Frequently Asked Questions

Click on the question below to see the answer.

Is Montessori good for children with learning disabilities? What about gifted children?

Montessori is designed to help all children reach their fullest potential at their own individual pace. A classroom of children with varying abilities is a community in which everyone learns from one another and everyone contributes. Moreover, multi-age groupings allow each child to find his or her own pace without feeling “ahead” or “behind” in relation to peers.

Where did Montessori come from?

Montessori (pronounced MON-tuh-SORE-ee) education was founded in 1907 by Dr. Maria Montessori, the first female physician in Italy. She based her educational methods on scientific observation of children’s learning processes. Guided by her discovery that children are born with the ability to teach themselves, Dr. Montessori designed a “prepared environment” in which children could freely choose from a number of developmentally appropriate activities. Now, a century after Dr. Montessori’s first Casa dei Bambini (“Children’s House”) in Rome, Montessori education is offered worldwide, spanning ages from birth to adolescence.

What is the difference between Montessori and conventional education?

Montessori represents an entirely different approach to education where emphasis is placed on all five senses, not just listening, watching or reading. Children in Montessori classes learn at their own individual pace and according to their own choice of activities from hundreds of possibilities. Learning is an exciting process of discovery leading to concentration, motivation, self-discipline, and a lifelong love of learning. Montessori classes place children in three-year age groups (3-6, 6-9, 9-12, etc.), forming communities in which the older children spontaneously share their knowledge with the younger children.

Can I use Montessori principles at home with my child?

Yes. Look at your home through your child’s eyes. Children need a sense of belonging and they acquire that sense by participating fully in the routines of everyday life. “Help me do it by myself” is the life theme of the preschooler. Find ways for your child to participate in meal preparation, cleaning, gardening, and caring for clothes, shoes and toys. Providing opportunities for independence is the surest way to build your child’s self-esteem. Many parents use the Montessori philosophy with their children by following the children’s interest and not interrupting concentration. In school, only a trained Montessori teacher can properly implement Montessori education using the specialized learning equipment of the Montessori “prepared environment.” In a Montessori school, social development comes from being in a positive and unique environment with other children which is an integral part of Montessori education.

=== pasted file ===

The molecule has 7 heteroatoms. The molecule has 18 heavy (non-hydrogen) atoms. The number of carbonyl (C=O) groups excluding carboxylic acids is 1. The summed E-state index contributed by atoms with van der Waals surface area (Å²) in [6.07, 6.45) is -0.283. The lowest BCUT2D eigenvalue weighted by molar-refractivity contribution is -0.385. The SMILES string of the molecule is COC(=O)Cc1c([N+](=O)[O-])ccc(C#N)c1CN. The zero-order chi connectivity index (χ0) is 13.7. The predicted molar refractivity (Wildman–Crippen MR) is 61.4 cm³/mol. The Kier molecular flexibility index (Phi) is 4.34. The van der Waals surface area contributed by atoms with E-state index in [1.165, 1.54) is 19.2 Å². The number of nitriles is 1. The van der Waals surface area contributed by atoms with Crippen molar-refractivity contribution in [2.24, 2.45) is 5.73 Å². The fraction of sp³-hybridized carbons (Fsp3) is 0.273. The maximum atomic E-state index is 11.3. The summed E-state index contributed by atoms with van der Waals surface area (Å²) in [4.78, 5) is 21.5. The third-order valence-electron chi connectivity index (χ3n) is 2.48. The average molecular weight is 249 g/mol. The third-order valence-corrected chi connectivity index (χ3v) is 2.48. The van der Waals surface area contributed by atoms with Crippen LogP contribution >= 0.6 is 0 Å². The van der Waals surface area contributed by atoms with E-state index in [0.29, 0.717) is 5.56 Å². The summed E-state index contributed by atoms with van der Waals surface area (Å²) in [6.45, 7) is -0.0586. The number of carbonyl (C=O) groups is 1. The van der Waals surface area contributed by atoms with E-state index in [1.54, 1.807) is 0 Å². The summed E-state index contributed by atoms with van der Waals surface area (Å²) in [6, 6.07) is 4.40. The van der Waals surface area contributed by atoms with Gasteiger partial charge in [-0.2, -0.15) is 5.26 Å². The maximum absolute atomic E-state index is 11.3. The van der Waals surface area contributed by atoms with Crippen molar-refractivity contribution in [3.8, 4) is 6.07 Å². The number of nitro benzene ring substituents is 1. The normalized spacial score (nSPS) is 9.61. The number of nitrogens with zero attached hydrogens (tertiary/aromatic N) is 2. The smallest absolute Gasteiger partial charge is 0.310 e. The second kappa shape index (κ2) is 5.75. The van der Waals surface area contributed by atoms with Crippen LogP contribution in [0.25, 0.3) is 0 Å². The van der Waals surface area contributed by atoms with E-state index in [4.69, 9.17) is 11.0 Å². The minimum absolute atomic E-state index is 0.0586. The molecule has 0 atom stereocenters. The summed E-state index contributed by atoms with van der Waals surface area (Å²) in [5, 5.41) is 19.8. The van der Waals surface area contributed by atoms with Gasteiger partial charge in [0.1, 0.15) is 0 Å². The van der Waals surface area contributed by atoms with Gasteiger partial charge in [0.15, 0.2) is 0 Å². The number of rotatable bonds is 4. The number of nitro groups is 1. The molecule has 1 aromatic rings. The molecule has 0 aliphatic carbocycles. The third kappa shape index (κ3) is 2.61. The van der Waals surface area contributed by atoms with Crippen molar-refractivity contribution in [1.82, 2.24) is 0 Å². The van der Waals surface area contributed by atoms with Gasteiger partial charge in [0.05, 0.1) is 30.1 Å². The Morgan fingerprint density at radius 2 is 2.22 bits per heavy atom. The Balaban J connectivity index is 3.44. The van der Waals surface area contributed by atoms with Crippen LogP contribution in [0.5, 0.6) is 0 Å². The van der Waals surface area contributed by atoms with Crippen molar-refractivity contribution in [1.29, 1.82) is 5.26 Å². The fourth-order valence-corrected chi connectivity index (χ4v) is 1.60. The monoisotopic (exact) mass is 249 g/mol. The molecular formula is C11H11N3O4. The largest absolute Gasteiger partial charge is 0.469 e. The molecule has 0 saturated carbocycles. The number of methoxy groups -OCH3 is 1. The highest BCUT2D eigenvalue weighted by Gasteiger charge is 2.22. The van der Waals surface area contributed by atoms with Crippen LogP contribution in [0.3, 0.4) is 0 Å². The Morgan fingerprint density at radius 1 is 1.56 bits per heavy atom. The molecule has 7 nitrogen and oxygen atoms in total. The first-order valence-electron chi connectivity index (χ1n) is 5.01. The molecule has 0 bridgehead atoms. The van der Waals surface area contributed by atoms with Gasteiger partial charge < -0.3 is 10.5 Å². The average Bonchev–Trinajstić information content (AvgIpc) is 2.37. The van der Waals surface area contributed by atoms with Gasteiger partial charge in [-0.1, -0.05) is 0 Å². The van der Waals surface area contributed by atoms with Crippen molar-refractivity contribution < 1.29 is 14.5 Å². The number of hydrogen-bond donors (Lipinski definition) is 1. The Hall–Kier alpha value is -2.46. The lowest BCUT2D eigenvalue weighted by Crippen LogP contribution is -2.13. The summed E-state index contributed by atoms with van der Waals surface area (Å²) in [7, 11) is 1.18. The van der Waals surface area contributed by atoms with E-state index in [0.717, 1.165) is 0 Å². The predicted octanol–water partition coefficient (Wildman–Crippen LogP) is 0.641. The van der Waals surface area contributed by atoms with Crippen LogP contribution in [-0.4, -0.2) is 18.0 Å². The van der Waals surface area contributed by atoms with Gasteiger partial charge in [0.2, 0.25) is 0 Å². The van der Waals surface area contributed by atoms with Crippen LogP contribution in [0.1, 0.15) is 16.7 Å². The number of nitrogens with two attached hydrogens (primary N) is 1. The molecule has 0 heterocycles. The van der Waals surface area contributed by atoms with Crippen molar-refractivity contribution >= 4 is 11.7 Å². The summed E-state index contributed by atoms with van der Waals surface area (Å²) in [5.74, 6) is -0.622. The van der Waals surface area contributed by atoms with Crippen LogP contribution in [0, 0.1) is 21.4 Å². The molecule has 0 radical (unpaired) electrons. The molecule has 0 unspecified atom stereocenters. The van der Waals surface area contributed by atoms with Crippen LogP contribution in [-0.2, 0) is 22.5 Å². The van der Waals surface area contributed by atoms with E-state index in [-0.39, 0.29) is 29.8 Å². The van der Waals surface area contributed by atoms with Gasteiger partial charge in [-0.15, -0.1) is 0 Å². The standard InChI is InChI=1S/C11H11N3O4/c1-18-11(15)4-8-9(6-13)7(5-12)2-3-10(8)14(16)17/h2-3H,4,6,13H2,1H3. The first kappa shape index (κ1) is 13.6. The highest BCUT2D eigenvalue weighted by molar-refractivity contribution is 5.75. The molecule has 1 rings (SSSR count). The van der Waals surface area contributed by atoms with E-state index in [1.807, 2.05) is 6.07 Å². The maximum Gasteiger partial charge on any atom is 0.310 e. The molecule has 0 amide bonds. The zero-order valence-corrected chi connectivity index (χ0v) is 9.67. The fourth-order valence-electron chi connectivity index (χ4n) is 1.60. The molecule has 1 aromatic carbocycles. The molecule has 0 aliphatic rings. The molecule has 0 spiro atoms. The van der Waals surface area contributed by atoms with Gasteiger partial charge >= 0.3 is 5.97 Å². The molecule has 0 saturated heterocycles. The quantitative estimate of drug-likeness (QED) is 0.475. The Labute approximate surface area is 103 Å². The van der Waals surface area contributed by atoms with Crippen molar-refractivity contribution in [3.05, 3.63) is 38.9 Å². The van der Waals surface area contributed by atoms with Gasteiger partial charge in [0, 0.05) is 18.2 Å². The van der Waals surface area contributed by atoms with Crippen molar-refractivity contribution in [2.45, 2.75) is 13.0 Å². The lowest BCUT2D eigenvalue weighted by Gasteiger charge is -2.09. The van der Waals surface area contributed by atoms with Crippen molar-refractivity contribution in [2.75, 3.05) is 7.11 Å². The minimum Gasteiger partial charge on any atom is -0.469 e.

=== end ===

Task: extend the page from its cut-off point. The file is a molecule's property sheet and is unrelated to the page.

Are Montessori children successful later in life?

Research studies show that Montessori children are well prepared academically, socially and emotionally for later in life. In addition to scoring well on standardized tests, Montessori children are ranked above average on such criteria as following directions, turning in work on time, listening attentively, using basic skills, showing responsibility, asking provocative questions, showing enthusiasm for learning and adapting to new situations.

What's the best way to better understand Montessori?

Observe a Montessori classroom at MSPI. Contact us to schedule a time or for more details.

Are there any opportunities for pretend play?

When Dr. Montessori opened the first Children’s House it was full of pretend play things. The children never played with them while they had opportunities to do “real-life” activities (i.e. cooking instead of pretending to cook). This approach still holds true today, though there are opportunities throughout the school day for imaginative free-play.

Do these specially-designed Montessori materials allow children to be creative?

The materials are designed to teach specific skills and must first be mastered. For example, a child is taught first how to handle a violin, then how to play it. It is not considered “creative” to use a violin as a hammer, or a bridge while playing with blocks. One must first learn how to use the violin properly and can then express their creativity in the music they make. This same philosophy applies to materials in a Montessori classroom.

Montessori seems like a very solitary method of education - is this so?

There is as much interaction as a child desires, but the Montessori tasks are so engaging that, for those few hours a day, children want to master the challenges offered by these activities. This level of concentration fosters happiness and kindness, and allows for true socialization to take place.  Also, since concentration is valued, the children learn early to respect someone who is focused on their work.

How do I find Montessori school in my area?

There are thousands of Montessori schools throughout the world. Visit American Montessori Society to find one in your area: Be sure to observe in the classrooms of the Montessori schools you are considering.

Who accredits or oversees Montessori schools?

Unfortunately, there is no way to limit the use of the name “Montessori.” Parents must carefully research and observe a classroom in operation in order to identify a truly authentic Montessori school, and look for affiliations with American Montessori Society (AMS) and/or Association Montessori Internationale (AMI).

Request More Info